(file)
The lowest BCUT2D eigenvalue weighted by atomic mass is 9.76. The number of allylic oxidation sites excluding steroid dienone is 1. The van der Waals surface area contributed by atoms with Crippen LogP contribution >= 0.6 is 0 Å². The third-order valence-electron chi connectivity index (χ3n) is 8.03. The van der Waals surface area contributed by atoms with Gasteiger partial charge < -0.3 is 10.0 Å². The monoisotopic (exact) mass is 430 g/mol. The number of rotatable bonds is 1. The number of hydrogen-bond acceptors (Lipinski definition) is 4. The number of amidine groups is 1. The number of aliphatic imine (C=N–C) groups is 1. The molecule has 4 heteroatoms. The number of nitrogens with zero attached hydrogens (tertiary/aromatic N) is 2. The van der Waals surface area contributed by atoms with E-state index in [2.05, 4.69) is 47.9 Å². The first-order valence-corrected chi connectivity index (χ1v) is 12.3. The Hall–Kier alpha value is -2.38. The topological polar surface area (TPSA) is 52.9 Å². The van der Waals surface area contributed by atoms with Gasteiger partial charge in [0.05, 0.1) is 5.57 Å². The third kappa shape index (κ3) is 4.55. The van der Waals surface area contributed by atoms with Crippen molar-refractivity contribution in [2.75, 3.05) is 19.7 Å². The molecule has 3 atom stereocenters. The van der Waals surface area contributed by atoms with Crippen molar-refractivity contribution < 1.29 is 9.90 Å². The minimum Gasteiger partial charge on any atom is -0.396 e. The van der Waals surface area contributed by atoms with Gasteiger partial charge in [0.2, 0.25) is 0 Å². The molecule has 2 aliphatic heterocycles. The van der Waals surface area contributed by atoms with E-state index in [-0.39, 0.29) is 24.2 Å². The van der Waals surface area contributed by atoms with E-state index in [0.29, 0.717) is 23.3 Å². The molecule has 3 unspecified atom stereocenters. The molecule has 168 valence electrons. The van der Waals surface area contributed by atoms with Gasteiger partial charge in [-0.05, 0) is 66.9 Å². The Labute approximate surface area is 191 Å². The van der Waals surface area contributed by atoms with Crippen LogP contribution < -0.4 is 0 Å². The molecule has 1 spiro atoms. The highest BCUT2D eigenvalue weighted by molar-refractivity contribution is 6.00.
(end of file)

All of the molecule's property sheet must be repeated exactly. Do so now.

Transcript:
The lowest BCUT2D eigenvalue weighted by atomic mass is 9.76. The number of allylic oxidation sites excluding steroid dienone is 1. The van der Waals surface area contributed by atoms with Crippen LogP contribution >= 0.6 is 0 Å². The third-order valence-electron chi connectivity index (χ3n) is 8.03. The van der Waals surface area contributed by atoms with Gasteiger partial charge < -0.3 is 10.0 Å². The monoisotopic (exact) mass is 430 g/mol. The number of rotatable bonds is 1. The number of hydrogen-bond acceptors (Lipinski definition) is 4. The number of amidine groups is 1. The number of aliphatic imine (C=N–C) groups is 1. The molecule has 4 heteroatoms. The number of nitrogens with zero attached hydrogens (tertiary/aromatic N) is 2. The van der Waals surface area contributed by atoms with E-state index in [2.05, 4.69) is 47.9 Å². The first-order valence-corrected chi connectivity index (χ1v) is 12.3. The Hall–Kier alpha value is -2.38. The topological polar surface area (TPSA) is 52.9 Å². The van der Waals surface area contributed by atoms with Gasteiger partial charge in [0.05, 0.1) is 5.57 Å². The third kappa shape index (κ3) is 4.55. The van der Waals surface area contributed by atoms with Crippen molar-refractivity contribution in [2.75, 3.05) is 19.7 Å². The molecule has 3 atom stereocenters. The van der Waals surface area contributed by atoms with Crippen molar-refractivity contribution < 1.29 is 9.90 Å². The minimum Gasteiger partial charge on any atom is -0.396 e. The van der Waals surface area contributed by atoms with Gasteiger partial charge in [0.2, 0.25) is 0 Å². The molecule has 2 aliphatic heterocycles. The van der Waals surface area contributed by atoms with E-state index in [-0.39, 0.29) is 24.2 Å². The van der Waals surface area contributed by atoms with E-state index in [0.29, 0.717) is 23.3 Å². The molecule has 3 unspecified atom stereocenters. The molecule has 168 valence electrons. The van der Waals surface area contributed by atoms with Gasteiger partial charge in [-0.05, 0) is 66.9 Å². The Labute approximate surface area is 191 Å². The van der Waals surface area contributed by atoms with Crippen LogP contribution < -0.4 is 0 Å². The molecule has 1 spiro atoms. The highest BCUT2D eigenvalue weighted by molar-refractivity contribution is 6.00.